What price a peek at the galaxy?

Phase one of the telescope involves the incorporation of South Africa's 64-dish MeerKAT. (SKA South Africa)

Phase one of the telescope involves the incorporation of South Africa's 64-dish MeerKAT. (SKA South Africa)

Square Kilometre Array (SKA) scientists and engineers are at this moment trying to predict what the world will look like in 2020. More than 350 of them, representing 18 nations and hailing from nearly 100 institutions, universities and industry, are trying to determine what will be possible technologically and how much it will cost as they design the world’s largest radio telescope.

This week, the Mail & Guardian reported on its website that the initial estimates for phase one of the telescope – involving the incorporation of South Africa’s 64-dish MeerKAT and Australia’s Askap telescope into the SKA, which will comprise thousands of antennae in Australia and Africa – are three times the capped €650-million budget, at €1.8-billion.

SKA Organisation director general Phil Diamond said the high ballpark figure was expected. He used the computing costs, which accounted for about 30% of the €1.8-billion figure, as an example: “Those computing costs were what we would have to budget to deliver the maximum performance of SKA1 [SKA phase one] on the day we turned it on, which is a nonsense scenario.
What the computing consortium delivered to us, as requested, was the maximum costs of the various computing subsystems and the scaling laws, so we can estimate the real budget for the start of SKA1 and how the capabilities would be phased over time,” Diamond said. “The true budget for computing is a small fraction of the maximal cost.”

There is also the fact that computing costs are continuing to decline. This is governed by an observation called Moore’s Law, in which the cost of computer hardware drops dramatically as the performance increases.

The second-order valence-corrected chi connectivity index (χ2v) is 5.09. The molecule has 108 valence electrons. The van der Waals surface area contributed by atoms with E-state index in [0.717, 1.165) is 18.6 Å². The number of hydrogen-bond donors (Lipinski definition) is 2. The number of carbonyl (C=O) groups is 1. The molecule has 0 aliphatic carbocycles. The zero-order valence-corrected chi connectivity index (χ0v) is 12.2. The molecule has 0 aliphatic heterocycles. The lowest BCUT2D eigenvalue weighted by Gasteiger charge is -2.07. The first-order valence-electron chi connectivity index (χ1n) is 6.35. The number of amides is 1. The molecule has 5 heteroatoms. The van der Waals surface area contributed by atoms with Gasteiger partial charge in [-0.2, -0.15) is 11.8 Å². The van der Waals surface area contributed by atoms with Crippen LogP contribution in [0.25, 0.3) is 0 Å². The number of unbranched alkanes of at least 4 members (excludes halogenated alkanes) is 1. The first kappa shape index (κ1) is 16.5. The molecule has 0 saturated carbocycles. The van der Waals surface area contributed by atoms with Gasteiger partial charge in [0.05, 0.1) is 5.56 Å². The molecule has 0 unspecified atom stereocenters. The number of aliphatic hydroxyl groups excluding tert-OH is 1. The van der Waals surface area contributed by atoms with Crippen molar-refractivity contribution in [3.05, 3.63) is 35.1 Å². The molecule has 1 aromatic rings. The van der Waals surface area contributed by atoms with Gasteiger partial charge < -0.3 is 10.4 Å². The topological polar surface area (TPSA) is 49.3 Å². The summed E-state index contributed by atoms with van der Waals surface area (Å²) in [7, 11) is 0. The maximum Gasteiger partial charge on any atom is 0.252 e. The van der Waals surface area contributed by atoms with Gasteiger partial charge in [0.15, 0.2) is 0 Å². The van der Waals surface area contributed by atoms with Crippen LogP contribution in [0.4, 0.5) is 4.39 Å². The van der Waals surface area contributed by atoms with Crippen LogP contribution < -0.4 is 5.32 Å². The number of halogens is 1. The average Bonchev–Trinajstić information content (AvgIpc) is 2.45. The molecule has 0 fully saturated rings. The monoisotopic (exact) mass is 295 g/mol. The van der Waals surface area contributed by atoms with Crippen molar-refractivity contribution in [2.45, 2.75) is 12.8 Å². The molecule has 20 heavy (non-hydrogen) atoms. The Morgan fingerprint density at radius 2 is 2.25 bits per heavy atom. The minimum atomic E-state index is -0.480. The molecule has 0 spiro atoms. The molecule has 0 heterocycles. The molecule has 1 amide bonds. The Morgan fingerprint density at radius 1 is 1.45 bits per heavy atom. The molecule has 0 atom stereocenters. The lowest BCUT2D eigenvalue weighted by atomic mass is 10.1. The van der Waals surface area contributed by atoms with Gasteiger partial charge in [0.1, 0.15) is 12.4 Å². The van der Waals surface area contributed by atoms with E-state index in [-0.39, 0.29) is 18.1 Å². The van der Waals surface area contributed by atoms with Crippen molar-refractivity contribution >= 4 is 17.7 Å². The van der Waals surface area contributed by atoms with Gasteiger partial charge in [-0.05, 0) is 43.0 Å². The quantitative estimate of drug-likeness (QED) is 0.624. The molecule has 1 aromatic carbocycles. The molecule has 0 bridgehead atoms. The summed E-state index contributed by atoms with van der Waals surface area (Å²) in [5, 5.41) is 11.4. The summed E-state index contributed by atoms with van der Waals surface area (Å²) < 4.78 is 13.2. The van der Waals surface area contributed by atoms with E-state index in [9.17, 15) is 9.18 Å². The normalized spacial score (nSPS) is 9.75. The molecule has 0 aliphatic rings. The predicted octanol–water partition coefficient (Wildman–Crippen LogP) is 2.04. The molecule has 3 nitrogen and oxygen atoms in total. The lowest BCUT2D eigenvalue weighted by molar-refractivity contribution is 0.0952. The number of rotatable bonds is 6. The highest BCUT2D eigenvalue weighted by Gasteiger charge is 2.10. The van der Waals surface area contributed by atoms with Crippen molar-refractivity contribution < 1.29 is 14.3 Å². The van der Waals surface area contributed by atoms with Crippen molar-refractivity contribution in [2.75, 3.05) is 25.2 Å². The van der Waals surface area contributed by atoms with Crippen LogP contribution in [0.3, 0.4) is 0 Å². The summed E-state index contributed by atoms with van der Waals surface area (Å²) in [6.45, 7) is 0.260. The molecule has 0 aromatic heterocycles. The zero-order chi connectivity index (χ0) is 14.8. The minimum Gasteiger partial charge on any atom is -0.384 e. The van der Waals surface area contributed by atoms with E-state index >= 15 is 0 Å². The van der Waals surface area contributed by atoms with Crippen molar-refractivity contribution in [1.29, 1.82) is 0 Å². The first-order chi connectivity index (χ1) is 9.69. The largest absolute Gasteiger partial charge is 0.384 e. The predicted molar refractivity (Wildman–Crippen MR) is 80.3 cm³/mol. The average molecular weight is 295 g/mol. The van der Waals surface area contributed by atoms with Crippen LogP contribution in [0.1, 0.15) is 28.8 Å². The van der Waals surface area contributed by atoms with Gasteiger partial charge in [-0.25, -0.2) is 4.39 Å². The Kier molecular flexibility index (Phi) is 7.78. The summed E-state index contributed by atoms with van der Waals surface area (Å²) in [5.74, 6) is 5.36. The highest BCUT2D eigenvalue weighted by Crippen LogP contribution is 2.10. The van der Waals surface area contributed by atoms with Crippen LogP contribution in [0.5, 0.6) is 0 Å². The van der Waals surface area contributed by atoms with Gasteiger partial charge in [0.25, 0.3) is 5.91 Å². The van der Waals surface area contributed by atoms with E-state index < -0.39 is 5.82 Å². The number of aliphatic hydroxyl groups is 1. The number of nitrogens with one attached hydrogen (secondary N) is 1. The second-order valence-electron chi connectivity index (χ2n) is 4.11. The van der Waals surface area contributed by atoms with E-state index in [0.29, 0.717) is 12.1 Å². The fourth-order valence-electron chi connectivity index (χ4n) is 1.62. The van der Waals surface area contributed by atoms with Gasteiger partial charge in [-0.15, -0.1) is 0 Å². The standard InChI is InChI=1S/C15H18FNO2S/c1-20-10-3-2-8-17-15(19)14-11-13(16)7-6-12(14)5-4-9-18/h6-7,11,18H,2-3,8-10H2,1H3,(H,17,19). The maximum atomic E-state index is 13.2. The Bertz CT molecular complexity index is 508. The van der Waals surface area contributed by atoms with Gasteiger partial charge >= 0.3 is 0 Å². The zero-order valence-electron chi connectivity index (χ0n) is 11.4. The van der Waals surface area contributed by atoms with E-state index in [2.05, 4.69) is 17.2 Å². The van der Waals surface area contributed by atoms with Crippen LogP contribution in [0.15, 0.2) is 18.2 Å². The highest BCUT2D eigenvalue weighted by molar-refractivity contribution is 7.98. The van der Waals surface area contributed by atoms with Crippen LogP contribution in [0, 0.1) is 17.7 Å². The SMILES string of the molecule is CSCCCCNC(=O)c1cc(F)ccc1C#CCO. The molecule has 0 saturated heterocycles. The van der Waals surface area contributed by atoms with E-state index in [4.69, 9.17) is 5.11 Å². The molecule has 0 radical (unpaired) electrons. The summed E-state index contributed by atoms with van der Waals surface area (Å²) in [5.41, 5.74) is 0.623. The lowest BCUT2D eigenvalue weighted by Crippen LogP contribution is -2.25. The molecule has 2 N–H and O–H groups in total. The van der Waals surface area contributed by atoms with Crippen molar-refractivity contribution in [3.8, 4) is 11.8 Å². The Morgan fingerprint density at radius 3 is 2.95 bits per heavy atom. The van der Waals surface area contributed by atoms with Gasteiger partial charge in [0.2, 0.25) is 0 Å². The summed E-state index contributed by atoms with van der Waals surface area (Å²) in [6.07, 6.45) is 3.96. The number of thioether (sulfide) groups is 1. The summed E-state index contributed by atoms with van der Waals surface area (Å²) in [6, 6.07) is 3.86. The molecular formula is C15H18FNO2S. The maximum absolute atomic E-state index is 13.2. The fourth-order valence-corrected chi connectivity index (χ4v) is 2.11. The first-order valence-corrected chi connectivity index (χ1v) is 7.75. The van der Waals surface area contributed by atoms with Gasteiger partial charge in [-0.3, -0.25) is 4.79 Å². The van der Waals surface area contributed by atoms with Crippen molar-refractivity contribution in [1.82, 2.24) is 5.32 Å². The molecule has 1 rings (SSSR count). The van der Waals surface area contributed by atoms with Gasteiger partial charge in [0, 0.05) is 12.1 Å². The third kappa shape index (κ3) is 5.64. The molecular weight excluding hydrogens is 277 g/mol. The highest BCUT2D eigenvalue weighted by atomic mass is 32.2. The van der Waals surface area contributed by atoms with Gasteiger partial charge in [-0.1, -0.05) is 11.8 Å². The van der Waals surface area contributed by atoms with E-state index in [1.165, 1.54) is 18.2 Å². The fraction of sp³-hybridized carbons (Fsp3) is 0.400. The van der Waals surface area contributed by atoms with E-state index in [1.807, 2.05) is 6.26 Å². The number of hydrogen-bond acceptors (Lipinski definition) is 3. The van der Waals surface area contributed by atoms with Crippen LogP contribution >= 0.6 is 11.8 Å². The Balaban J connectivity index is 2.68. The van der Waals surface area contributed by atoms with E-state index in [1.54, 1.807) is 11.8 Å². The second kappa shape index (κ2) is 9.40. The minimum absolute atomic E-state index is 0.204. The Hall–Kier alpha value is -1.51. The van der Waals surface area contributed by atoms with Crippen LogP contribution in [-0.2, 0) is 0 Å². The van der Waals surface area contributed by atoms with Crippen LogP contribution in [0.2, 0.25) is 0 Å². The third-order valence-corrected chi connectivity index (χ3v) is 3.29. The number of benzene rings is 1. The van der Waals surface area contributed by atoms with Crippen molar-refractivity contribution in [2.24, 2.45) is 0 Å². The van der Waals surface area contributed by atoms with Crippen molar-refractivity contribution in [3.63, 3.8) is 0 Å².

This means that by the time SKA phase one construction begins, the costs should be substantially lower.

Design modifications
SKA South Africa director Bernie Fanaroff said: “In most cases, they [the design consortia] were instructed to design for the extreme case … and it’s been clear for a long time that there would have to be rebaselining – in other words, modifications to this design.

“There are already very clear options for dramatically reducing costs.”

He said that, at the SKA board meeting in Manchester last week, “the report given to the board was that you can maintain almost all of the science objectives and still come in within the money”.

He also said that it was important to design and build the SKA for its capabilities, rather than for specific science cases.

“By the time this is built, the science will have advanced and some of the [existing SKA] science cases may have been already done by MeerKAT [or other instruments] … With an instrument like this [the SKA], which goes beyond anything built up until now, you expect the main product to be serendipitous discoveries,” he said.

Serendipity is when scientists make accidental discoveries, uncovering something they did not expect to find. This is recognised as an important influence in scientific discovery.

“[These discoveries] are not part of the [SKA] science case,” Fanaroff said. “Because no one knows they exist.”

Sarah Wild is the author of Searching African Skies: The Square Kilometre Array and South Africa’s Quest to Hear the Songs of the Stars (Jacana Media, 2012).

Sarah Wild

Sarah Wild

Sarah Wild is a multiaward-winning science journalist. She studied physics, electronics and English literature at Rhodes University in an effort to make herself unemployable. It didn't work and she now writes about particle physics, cosmology and everything in between.In 2012, she published her first full-length non-fiction book Searching African Skies: The Square Kilometre Array and South Africa's Quest to Hear the Songs of the Stars, and in 2013 she was named the best science journalist in Africa by Siemens in their 2013 Pan-African Profiles Awards. Read more from Sarah Wild

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